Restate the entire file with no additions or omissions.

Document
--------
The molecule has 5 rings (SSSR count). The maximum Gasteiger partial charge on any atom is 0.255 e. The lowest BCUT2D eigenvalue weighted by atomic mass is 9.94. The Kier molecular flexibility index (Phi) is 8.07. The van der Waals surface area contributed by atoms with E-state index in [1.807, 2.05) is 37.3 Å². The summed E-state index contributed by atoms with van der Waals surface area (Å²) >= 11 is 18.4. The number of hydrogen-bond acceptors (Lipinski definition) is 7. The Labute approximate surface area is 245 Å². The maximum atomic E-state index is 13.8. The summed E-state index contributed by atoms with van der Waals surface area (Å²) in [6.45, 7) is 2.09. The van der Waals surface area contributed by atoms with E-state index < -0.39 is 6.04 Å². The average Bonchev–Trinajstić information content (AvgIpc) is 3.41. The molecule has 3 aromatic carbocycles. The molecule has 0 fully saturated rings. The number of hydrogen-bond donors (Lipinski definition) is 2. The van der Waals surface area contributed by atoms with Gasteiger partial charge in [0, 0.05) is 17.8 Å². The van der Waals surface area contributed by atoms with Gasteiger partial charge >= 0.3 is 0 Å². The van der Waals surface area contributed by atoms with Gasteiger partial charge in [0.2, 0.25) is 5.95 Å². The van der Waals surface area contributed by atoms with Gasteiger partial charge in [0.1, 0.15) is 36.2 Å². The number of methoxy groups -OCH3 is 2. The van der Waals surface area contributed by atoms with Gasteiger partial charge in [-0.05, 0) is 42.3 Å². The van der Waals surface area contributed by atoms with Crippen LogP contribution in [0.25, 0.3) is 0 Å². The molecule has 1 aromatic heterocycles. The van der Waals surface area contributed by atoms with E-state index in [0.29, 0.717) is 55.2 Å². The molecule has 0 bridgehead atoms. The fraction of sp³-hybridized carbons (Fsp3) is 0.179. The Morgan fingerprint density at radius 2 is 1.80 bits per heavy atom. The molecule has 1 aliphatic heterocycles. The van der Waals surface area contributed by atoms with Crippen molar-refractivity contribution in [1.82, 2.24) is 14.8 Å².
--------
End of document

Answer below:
The molecule has 5 rings (SSSR count). The maximum Gasteiger partial charge on any atom is 0.255 e. The lowest BCUT2D eigenvalue weighted by atomic mass is 9.94. The Kier molecular flexibility index (Phi) is 8.07. The van der Waals surface area contributed by atoms with E-state index in [1.807, 2.05) is 37.3 Å². The summed E-state index contributed by atoms with van der Waals surface area (Å²) >= 11 is 18.4. The number of hydrogen-bond acceptors (Lipinski definition) is 7. The Labute approximate surface area is 245 Å². The maximum atomic E-state index is 13.8. The summed E-state index contributed by atoms with van der Waals surface area (Å²) in [6.45, 7) is 2.09. The van der Waals surface area contributed by atoms with E-state index < -0.39 is 6.04 Å². The average Bonchev–Trinajstić information content (AvgIpc) is 3.41. The molecule has 3 aromatic carbocycles. The molecule has 0 fully saturated rings. The number of hydrogen-bond donors (Lipinski definition) is 2. The van der Waals surface area contributed by atoms with Gasteiger partial charge in [0, 0.05) is 17.8 Å². The van der Waals surface area contributed by atoms with Gasteiger partial charge >= 0.3 is 0 Å². The van der Waals surface area contributed by atoms with Gasteiger partial charge in [0.2, 0.25) is 5.95 Å². The van der Waals surface area contributed by atoms with Gasteiger partial charge in [0.1, 0.15) is 36.2 Å². The number of methoxy groups -OCH3 is 2. The van der Waals surface area contributed by atoms with Gasteiger partial charge in [-0.05, 0) is 42.3 Å². The van der Waals surface area contributed by atoms with Crippen LogP contribution in [0.25, 0.3) is 0 Å². The molecule has 1 aromatic heterocycles. The van der Waals surface area contributed by atoms with E-state index in [0.29, 0.717) is 55.2 Å². The molecule has 0 bridgehead atoms. The fraction of sp³-hybridized carbons (Fsp3) is 0.179. The Morgan fingerprint density at radius 2 is 1.80 bits per heavy atom. The molecule has 1 aliphatic heterocycles. The van der Waals surface area contributed by atoms with Crippen molar-refractivity contribution in [1.82, 2.24) is 14.8 Å².